Date: 2021–05–23
  32. By: Alipour, Jean-Victor; Fadinger, Harald; Schymik, Jan
    Abstract: This paper studies the relation between work and public health during the COVID-19 pandemic in Germany. Combining administrative data on SARS-CoV-2 infections and short-time work registrations, firm- and worker-level surveys and cell phone tracking data on mobility patterns, we find that working from home (WFH) is very effective in economic and public health terms. WFH effectively shields workers from short-time work, firms from COVID-19 distress and substantially reduces infection risks. Counties whose occupation structure allows for a larger fraction of work to be done from home experienced (i) much fewer short-time work registrations and (ii) less SARS-CoV-2 cases. Health benefits of WFH appeared mostly in the early stage of the pandemic and became smaller once tight confinement rules were implemented. Before confinement, mobility levels were lower in counties with more WFH jobs and counties experienced a convergence in traffic levels once confinement was in place.
    Keywords: BIBB-BAuA; COVID-19; infections; labor supply shock; mitigation; SARS-CoV-2; Working from Home
    JEL: H12 I18 J22 J68 R12 R23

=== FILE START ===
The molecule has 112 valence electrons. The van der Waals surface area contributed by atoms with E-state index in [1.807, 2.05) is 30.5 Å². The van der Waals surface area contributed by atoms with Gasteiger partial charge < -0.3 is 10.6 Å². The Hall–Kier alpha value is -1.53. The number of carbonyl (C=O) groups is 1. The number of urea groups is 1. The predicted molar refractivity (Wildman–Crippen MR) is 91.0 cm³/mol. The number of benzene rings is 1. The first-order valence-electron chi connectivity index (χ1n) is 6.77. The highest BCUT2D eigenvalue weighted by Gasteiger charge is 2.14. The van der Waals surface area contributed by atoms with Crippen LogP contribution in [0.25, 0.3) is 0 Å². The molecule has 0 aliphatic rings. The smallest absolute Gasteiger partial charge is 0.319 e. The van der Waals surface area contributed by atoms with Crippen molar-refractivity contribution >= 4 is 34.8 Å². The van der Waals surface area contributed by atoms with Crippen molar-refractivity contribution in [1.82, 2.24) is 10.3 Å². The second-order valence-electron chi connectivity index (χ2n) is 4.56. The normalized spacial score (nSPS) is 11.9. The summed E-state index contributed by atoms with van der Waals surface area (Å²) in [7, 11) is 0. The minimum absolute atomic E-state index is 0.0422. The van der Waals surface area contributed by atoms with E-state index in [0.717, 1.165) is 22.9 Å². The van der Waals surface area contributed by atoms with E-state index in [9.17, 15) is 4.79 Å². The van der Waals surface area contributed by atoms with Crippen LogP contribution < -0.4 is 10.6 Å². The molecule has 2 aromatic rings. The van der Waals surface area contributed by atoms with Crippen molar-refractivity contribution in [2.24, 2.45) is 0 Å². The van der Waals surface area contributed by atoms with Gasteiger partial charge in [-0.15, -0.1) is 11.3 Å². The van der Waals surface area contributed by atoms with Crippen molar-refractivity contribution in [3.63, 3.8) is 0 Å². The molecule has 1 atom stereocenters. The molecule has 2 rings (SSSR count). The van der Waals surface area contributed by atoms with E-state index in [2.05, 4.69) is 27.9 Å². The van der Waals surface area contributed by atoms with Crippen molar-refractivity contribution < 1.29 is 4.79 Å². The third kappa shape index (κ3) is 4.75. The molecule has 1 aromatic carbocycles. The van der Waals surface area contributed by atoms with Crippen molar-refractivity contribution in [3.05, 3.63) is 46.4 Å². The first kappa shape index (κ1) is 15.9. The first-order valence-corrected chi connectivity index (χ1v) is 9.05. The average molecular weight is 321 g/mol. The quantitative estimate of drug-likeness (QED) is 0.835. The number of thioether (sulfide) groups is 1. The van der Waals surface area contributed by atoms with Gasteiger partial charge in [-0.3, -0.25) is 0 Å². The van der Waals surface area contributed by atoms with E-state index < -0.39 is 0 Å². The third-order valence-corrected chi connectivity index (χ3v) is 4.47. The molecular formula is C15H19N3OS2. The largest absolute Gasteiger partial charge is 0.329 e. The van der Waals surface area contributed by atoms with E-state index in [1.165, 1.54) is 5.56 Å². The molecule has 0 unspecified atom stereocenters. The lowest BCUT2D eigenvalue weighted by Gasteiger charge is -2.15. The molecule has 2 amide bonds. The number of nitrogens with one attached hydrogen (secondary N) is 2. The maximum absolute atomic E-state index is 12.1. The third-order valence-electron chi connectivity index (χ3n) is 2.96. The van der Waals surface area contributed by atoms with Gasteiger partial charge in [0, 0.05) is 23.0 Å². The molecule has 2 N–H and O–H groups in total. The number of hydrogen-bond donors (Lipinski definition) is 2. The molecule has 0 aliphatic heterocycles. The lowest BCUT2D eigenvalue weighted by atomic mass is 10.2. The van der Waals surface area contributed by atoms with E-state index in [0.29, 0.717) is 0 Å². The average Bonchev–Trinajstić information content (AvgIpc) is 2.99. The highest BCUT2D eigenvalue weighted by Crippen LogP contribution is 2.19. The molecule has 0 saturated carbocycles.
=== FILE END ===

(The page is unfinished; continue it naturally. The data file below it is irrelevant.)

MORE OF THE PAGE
Date: 2020–06
  33. By: Adamecz-Völgyi, Anna; Szabó-Morvai, Ágnes
    Abstract: This paper investigates the relative importance of confidence in public institutions to explain cross-country differences in the severity of the COVID-19 pandemic. We extend the related literature by employing regression and machine learning methods to identify the most critical predictors of deaths attributed to the pandemic. We find that a one standard deviation increase (e.g., the actual difference between the US and Finland) in confidence is associated with 350.9 fewer predicted deaths per million inhabitants. Confidence in public institutions is one of the most important predictors of deaths attributed to COVID-19, compared to country-level measures of individual health risks, the health system, demographics, economic and political development, and social capital. Our results suggest that effective policy implementation requires citizens to cooperate with their governments, and willingness to cooperate relies on confidence in public institutions.
    Keywords: COVID-19,death rate,confidence in public institutions,machine learning
    JEL: I18 P16
    Date: 2021
  34. By: Bello, Piera (University of Zurich); Rocco, Lorenzo (University of Padova)